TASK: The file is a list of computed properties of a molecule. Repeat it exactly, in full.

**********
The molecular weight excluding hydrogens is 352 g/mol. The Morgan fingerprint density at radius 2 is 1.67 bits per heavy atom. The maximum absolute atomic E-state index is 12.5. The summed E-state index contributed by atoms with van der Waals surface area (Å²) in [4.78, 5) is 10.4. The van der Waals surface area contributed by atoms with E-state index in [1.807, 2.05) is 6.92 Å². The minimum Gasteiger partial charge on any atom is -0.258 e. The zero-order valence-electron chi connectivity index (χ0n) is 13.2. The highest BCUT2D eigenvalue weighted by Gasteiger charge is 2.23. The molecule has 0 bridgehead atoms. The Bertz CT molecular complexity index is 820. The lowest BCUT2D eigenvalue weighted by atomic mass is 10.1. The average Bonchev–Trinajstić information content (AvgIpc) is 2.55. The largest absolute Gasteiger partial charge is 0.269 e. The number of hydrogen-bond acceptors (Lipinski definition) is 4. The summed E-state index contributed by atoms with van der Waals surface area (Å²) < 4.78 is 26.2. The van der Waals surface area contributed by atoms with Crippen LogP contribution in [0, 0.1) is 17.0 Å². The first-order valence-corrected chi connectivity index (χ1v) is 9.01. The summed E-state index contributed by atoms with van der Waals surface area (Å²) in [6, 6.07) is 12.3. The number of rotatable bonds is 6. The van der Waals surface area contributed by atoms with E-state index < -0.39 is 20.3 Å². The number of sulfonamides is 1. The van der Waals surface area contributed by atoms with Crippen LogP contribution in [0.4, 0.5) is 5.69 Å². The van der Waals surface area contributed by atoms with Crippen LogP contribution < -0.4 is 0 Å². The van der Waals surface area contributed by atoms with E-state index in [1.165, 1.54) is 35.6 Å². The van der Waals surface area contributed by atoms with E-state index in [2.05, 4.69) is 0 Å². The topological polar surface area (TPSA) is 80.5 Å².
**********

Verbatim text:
The molecular weight excluding hydrogens is 352 g/mol. The Morgan fingerprint density at radius 2 is 1.67 bits per heavy atom. The maximum absolute atomic E-state index is 12.5. The summed E-state index contributed by atoms with van der Waals surface area (Å²) in [4.78, 5) is 10.4. The van der Waals surface area contributed by atoms with E-state index in [1.807, 2.05) is 6.92 Å². The minimum Gasteiger partial charge on any atom is -0.258 e. The zero-order valence-electron chi connectivity index (χ0n) is 13.2. The highest BCUT2D eigenvalue weighted by Gasteiger charge is 2.23. The molecule has 0 bridgehead atoms. The Bertz CT molecular complexity index is 820. The lowest BCUT2D eigenvalue weighted by atomic mass is 10.1. The average Bonchev–Trinajstić information content (AvgIpc) is 2.55. The largest absolute Gasteiger partial charge is 0.269 e. The number of hydrogen-bond acceptors (Lipinski definition) is 4. The summed E-state index contributed by atoms with van der Waals surface area (Å²) < 4.78 is 26.2. The van der Waals surface area contributed by atoms with Crippen LogP contribution in [0, 0.1) is 17.0 Å². The first-order valence-corrected chi connectivity index (χ1v) is 9.01. The summed E-state index contributed by atoms with van der Waals surface area (Å²) in [6, 6.07) is 12.3. The number of rotatable bonds is 6. The van der Waals surface area contributed by atoms with E-state index < -0.39 is 20.3 Å². The number of sulfonamides is 1. The van der Waals surface area contributed by atoms with Crippen LogP contribution in [0.4, 0.5) is 5.69 Å². The van der Waals surface area contributed by atoms with Crippen LogP contribution < -0.4 is 0 Å². The van der Waals surface area contributed by atoms with E-state index in [1.165, 1.54) is 35.6 Å². The van der Waals surface area contributed by atoms with E-state index in [2.05, 4.69) is 0 Å². The topological polar surface area (TPSA) is 80.5 Å².